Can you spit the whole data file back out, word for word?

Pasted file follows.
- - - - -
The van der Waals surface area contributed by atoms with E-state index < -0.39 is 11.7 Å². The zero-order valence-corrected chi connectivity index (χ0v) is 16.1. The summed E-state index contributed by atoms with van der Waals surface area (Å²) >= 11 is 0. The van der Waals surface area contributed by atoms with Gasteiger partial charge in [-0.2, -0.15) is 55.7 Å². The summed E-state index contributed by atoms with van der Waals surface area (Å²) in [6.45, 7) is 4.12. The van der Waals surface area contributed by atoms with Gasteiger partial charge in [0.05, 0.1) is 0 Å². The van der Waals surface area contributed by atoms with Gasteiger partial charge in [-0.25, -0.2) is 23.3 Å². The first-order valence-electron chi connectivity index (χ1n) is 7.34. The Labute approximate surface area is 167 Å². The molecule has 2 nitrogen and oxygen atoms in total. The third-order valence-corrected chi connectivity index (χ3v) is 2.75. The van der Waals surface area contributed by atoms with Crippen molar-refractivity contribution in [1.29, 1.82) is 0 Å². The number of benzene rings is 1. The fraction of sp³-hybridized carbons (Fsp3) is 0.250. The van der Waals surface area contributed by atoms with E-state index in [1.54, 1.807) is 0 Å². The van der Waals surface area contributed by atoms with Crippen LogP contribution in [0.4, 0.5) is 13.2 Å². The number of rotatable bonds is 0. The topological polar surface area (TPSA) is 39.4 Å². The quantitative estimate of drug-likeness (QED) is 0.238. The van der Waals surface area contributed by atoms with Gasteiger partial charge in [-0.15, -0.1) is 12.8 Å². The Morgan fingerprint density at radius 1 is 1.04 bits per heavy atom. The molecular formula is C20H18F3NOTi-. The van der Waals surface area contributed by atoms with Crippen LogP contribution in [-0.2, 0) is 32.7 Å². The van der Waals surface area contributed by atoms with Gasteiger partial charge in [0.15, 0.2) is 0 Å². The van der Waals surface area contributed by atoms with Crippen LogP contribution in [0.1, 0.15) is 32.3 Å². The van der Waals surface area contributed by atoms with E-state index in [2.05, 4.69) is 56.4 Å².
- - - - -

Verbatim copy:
The van der Waals surface area contributed by atoms with E-state index < -0.39 is 11.7 Å². The zero-order valence-corrected chi connectivity index (χ0v) is 16.1. The summed E-state index contributed by atoms with van der Waals surface area (Å²) >= 11 is 0. The van der Waals surface area contributed by atoms with Gasteiger partial charge in [-0.2, -0.15) is 55.7 Å². The summed E-state index contributed by atoms with van der Waals surface area (Å²) in [6.45, 7) is 4.12. The van der Waals surface area contributed by atoms with Gasteiger partial charge in [0.05, 0.1) is 0 Å². The van der Waals surface area contributed by atoms with Gasteiger partial charge in [-0.25, -0.2) is 23.3 Å². The first-order valence-electron chi connectivity index (χ1n) is 7.34. The Labute approximate surface area is 167 Å². The molecule has 2 nitrogen and oxygen atoms in total. The third-order valence-corrected chi connectivity index (χ3v) is 2.75. The van der Waals surface area contributed by atoms with Crippen molar-refractivity contribution in [1.29, 1.82) is 0 Å². The number of benzene rings is 1. The fraction of sp³-hybridized carbons (Fsp3) is 0.250. The van der Waals surface area contributed by atoms with E-state index in [1.54, 1.807) is 0 Å². The van der Waals surface area contributed by atoms with Crippen LogP contribution in [0.4, 0.5) is 13.2 Å². The number of rotatable bonds is 0. The topological polar surface area (TPSA) is 39.4 Å². The quantitative estimate of drug-likeness (QED) is 0.238. The van der Waals surface area contributed by atoms with Gasteiger partial charge in [-0.15, -0.1) is 12.8 Å². The Morgan fingerprint density at radius 1 is 1.04 bits per heavy atom. The molecular formula is C20H18F3NOTi-. The van der Waals surface area contributed by atoms with Crippen LogP contribution in [-0.2, 0) is 32.7 Å². The van der Waals surface area contributed by atoms with Gasteiger partial charge in [0.15, 0.2) is 0 Å². The van der Waals surface area contributed by atoms with Crippen LogP contribution in [0.1, 0.15) is 32.3 Å². The van der Waals surface area contributed by atoms with E-state index in [2.05, 4.69) is 56.4 Å².